Sunday, July 25, 2010

Death in Breslau, by Marek Krajewski

MacLehose Press/Quercus
original Polish Title: Śmierć w Breslau, 2006
translated by Danusia Stok
247 pages

First in a series of four novels,  Death in Breslau might just possibly be my favorite crime fiction novel so far this year. I hadn't even finished this book and bought the next two,  The End of the World in Breslau and The Phantoms of Breslau. If the cover doesn't grab you, the story will.

The story begins in 1950 in a Dresden psychiatric hospital, where the director is being pressed by a Stasi  official who wants to question the patient named Herbert Anwaldt. Herbert Anwaldt's identity and the reason he is a patient are questions the author answers as the book moves back and forward in time, beginning in 1933 in Breslau (now Wrocław).  The main character of this novel (and the four that follow) is Counsellor Eberhard Mock, who in 1933 was the Deputy Head of the Criminal Department of the Police Praesidium. That year, Hermann Göring had taken over the posts of Minister of Internal Affairs and Chief of the Prussian police.  The Nazis had become very active in the Police Praesidium, and an entire wing of the building had been taken over by the Gestapo.  

Mock is summoned to a side track of the main railway station, where he finds the bodies of Marietta von der Malten and her governess in a saloon car, savagely raped and murdered.  Clues left behind include some dead scorpions, some live ones, and some cryptic writing in blood on the wall of the train car.  Mock knows the dead girl and  her father, the Baron, a fellow Mason and someone to whom he owes a great deal. His investigation leads him to Friedländer, a Jewish importer specializing in strange "vermin," which makes the Nazi anti-Jewish propagandists very happy.  It also solves some of Mock's political problems, and the arrest leads to Mock's promotion as Criminal Director.  But it's not the end of the story -- after Friedländer "commits suicide", the Baron receives a package containing some clothing that had belonged to his daughter and realizes that the real killer is still out there somewhere.  Herbert Anwaldt, an alcoholic policeman from Berlin, is summoned to work with Mock to secretly discover the identity of the real murderer.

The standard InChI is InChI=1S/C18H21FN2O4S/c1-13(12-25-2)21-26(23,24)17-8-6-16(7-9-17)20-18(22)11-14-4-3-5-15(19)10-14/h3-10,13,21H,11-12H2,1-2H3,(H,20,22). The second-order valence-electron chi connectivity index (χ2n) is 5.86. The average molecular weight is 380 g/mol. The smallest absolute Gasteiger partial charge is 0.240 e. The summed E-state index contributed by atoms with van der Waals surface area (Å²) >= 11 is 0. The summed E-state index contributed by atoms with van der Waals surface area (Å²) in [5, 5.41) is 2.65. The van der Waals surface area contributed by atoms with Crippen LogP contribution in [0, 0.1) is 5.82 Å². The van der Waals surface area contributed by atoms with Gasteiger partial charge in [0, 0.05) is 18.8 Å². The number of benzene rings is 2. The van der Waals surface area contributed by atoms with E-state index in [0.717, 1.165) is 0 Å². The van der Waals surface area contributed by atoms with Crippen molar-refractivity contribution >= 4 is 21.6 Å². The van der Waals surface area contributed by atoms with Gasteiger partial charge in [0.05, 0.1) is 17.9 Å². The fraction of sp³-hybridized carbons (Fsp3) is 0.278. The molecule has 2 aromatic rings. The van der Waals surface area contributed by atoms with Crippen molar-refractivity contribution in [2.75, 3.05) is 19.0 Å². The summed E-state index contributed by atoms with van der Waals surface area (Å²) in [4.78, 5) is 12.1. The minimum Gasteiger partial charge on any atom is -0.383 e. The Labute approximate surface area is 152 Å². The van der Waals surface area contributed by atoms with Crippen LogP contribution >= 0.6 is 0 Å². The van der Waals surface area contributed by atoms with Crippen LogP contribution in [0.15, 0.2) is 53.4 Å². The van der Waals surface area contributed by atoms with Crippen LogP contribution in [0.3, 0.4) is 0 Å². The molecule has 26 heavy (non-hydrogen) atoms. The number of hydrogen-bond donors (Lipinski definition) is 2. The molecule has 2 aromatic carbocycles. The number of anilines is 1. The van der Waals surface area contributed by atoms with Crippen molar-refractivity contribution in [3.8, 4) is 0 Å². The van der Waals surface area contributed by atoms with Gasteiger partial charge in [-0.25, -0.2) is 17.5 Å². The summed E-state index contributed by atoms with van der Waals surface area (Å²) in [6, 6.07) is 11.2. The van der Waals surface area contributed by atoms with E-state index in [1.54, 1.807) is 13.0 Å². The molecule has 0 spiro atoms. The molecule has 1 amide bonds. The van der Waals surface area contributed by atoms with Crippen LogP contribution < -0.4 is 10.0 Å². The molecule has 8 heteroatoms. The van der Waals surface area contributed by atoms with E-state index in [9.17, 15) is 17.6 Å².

This book is as dark as dark gets. Spies are everywhere, Mock has enemies that would like to bring him down, the Gestapo is a force to be reckoned with. The sinister atmosphere does not let up for a moment. The characters are well developed, especially Mock, who although married, spends his Friday evenings at a brothel playing chess with two lovely women (one under the table, one at the table) who know that "every successful move was assigned a specific erotic configuration." He is quite adept at playing the game with the Nazis, and becomes a master of the art of self protection, both physically and politically. There are many other characters who indulge in hedonistic delights, and there are the Nazis, and nearly everyone seems to have secrets that they'll do anything to keep hidden. And if ever a book captured a place and a time, it's this one. 

Death in Breslau is stunning, a novel you won't forget any time soon after reading.  While it's great fun, it's also claustrophobic sometimes as you sink deeper and deeper into the world of the dark and sybaritic side of Breslau and its inhabitants. It's also an excellent look at the politics and changing Europe of the 1930s.  I absolutely loved this book and very highly recommend it to readers who want something truly edgy and way off the beaten path in their crime fiction. 

fiction from Poland


  1. I am putting this one on the must have list right now, it sounds fabulous.

  2. If you like sinister with an almost "theater of the grotesque" kind of feel, this is the series! And I made an error: he's written 5 books -- so I'll be busy reading this guy's work for a long time.


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